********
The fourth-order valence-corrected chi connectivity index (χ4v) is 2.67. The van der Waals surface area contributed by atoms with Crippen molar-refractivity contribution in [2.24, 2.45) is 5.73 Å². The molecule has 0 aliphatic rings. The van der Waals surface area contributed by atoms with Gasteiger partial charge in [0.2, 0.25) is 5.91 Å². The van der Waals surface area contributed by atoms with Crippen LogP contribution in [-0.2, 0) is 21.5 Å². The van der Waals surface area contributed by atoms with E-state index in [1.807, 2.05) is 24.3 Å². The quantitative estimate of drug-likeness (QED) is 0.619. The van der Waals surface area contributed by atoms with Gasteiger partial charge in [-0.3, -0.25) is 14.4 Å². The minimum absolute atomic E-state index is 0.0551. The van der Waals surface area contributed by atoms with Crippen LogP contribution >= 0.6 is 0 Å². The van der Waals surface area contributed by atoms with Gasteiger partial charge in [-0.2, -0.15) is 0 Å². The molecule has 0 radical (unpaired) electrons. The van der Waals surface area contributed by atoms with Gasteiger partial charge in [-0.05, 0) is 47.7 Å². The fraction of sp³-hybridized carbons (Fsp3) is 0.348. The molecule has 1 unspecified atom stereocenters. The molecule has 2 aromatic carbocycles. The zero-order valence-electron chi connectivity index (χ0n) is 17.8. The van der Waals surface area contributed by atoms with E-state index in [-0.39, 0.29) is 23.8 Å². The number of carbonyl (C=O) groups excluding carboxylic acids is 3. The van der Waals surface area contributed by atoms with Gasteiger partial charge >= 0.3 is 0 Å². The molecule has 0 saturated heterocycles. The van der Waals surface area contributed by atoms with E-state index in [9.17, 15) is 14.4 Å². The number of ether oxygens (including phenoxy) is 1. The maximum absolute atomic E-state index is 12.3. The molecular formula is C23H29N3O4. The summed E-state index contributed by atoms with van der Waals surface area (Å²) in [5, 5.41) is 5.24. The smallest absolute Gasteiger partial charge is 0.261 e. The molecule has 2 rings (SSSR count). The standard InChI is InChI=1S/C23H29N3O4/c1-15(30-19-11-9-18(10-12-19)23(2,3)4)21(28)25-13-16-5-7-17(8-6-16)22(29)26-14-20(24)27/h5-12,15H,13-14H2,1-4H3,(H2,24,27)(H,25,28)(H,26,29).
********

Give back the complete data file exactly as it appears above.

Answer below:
The fourth-order valence-corrected chi connectivity index (χ4v) is 2.67. The van der Waals surface area contributed by atoms with Crippen molar-refractivity contribution in [2.24, 2.45) is 5.73 Å². The molecule has 0 aliphatic rings. The van der Waals surface area contributed by atoms with Gasteiger partial charge in [0.2, 0.25) is 5.91 Å². The van der Waals surface area contributed by atoms with Crippen LogP contribution in [-0.2, 0) is 21.5 Å². The van der Waals surface area contributed by atoms with E-state index in [1.807, 2.05) is 24.3 Å². The quantitative estimate of drug-likeness (QED) is 0.619. The van der Waals surface area contributed by atoms with Gasteiger partial charge in [-0.3, -0.25) is 14.4 Å². The minimum absolute atomic E-state index is 0.0551. The van der Waals surface area contributed by atoms with Crippen LogP contribution >= 0.6 is 0 Å². The van der Waals surface area contributed by atoms with Gasteiger partial charge in [-0.2, -0.15) is 0 Å². The molecule has 0 radical (unpaired) electrons. The van der Waals surface area contributed by atoms with Gasteiger partial charge in [-0.05, 0) is 47.7 Å². The fraction of sp³-hybridized carbons (Fsp3) is 0.348. The molecule has 1 unspecified atom stereocenters. The molecule has 2 aromatic carbocycles. The zero-order valence-electron chi connectivity index (χ0n) is 17.8. The van der Waals surface area contributed by atoms with E-state index in [-0.39, 0.29) is 23.8 Å². The number of carbonyl (C=O) groups excluding carboxylic acids is 3. The van der Waals surface area contributed by atoms with Gasteiger partial charge >= 0.3 is 0 Å². The molecule has 0 saturated heterocycles. The van der Waals surface area contributed by atoms with E-state index in [9.17, 15) is 14.4 Å². The number of ether oxygens (including phenoxy) is 1. The maximum absolute atomic E-state index is 12.3. The molecular formula is C23H29N3O4. The summed E-state index contributed by atoms with van der Waals surface area (Å²) in [5, 5.41) is 5.24. The smallest absolute Gasteiger partial charge is 0.261 e. The molecule has 2 rings (SSSR count). The standard InChI is InChI=1S/C23H29N3O4/c1-15(30-19-11-9-18(10-12-19)23(2,3)4)21(28)25-13-16-5-7-17(8-6-16)22(29)26-14-20(24)27/h5-12,15H,13-14H2,1-4H3,(H2,24,27)(H,25,28)(H,26,29).